Here are a couple of quotes from the book that I found interesting:
“I live in one of the happiest nations on earth. Iceland continues to rise on the Rainbow Europe rankings for LGBTQIA+-friendly countries. It is the world’s most peaceful country, helped no doubt by the fact that it has no military.”
“Iceland has one of the world’s highest proportions of women working outside the home, and an “it takes a village” mentality is a crucial component of this achievement.”
I highly recommend this book to anyone who likes to read nonfiction and wants to know more about gender equality, and how one country is making a difference.
I received a complimentary copy of this book. The opinions expressed in this review are completely my own.
Secrets of the Sprakkar by Eliza Reid counts towards my 2022 Nonfiction Reader Challenge. In category 1. Social History.
Reading this book contributed to these challenges:
Sounds like many countries can learn a lot from the things Iceland is doing. Thanks for sharing!
Yes! It’s amazing what they have been able to do.
There’s a long library waitlist for this book, but I will be reading it as soon as there’s a copy available for me. It sounds amazing. Thanks for mentioning it here.
Thank you, Lydia. It was very eye opening and also frustrating because, why can’t the rest of the world do this too?
This sounds like such a great read Wendy! If only every country could be so together! Thanks for sharing.
I know! If Iceland can do it, why can’t the rest of the world do it!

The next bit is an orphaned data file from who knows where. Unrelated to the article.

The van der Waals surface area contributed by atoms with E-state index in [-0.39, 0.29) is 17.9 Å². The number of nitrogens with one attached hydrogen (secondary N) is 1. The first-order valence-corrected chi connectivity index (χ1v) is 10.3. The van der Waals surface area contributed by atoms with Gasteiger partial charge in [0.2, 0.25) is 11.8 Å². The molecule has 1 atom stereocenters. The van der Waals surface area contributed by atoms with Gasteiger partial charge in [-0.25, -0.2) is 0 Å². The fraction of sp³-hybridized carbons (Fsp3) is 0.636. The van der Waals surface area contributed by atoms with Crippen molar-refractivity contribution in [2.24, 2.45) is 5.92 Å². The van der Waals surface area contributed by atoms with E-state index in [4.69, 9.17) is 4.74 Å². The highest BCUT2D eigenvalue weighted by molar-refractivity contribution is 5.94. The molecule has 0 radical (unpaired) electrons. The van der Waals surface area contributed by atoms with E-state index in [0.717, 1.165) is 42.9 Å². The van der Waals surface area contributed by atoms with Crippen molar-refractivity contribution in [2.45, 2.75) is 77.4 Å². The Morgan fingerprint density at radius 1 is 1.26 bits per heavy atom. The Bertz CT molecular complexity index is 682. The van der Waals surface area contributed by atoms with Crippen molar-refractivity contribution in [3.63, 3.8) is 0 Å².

Even though I don’t have the attention-span for nonfiction, this story does sound very interesting. Excellent review!
Thank you, Tessa. It was interesting, but I’m glad to be back to my fiction again! 🙂
This sounds like a really great book. I have heard that Iceland is one of the best, if not the best, in gender equality. I think I remember hearing something that years ago, women went on strike to get more equality. Am I thinking of the correct country? I always want to think of Iceland as part of North American, instead of Europe. I know it is right in the middle between the two, but it always catches me off guard when I see it mentioned as part of Europe.
You’re right, Melanie. Iceland it at the top for most gender equality issues. They’ve worked hard on it, and it’s paying off for them. And yes, they are the country where the women went on strike. It’s really amazing what they have done there.
Sounds interesting 💕
Thank you, Jenny
She sounds like an amazing female leader. I am always blown away by someone who can speak fluently in a second or more language. Then to be able to use it publicly and effectively? Kudos to Eliza Reid.
She’s really amazing.
This sounds fascinating and a model for us all.
It really was inspiring. If Iceland can do it, we should be able to do it too.
It does sound like a fascinating book. Thanks for sharing 🙂
Thank you, Cindy.
This book sounds incredible, I love the strides they are making. Great review!
Thank you, Rae, it was really interesting, and kind of frustrating too, because if they can do it, why can’t the rest of the world!
This sounds like a really important book, thanks for the review.
Thank you Rosie!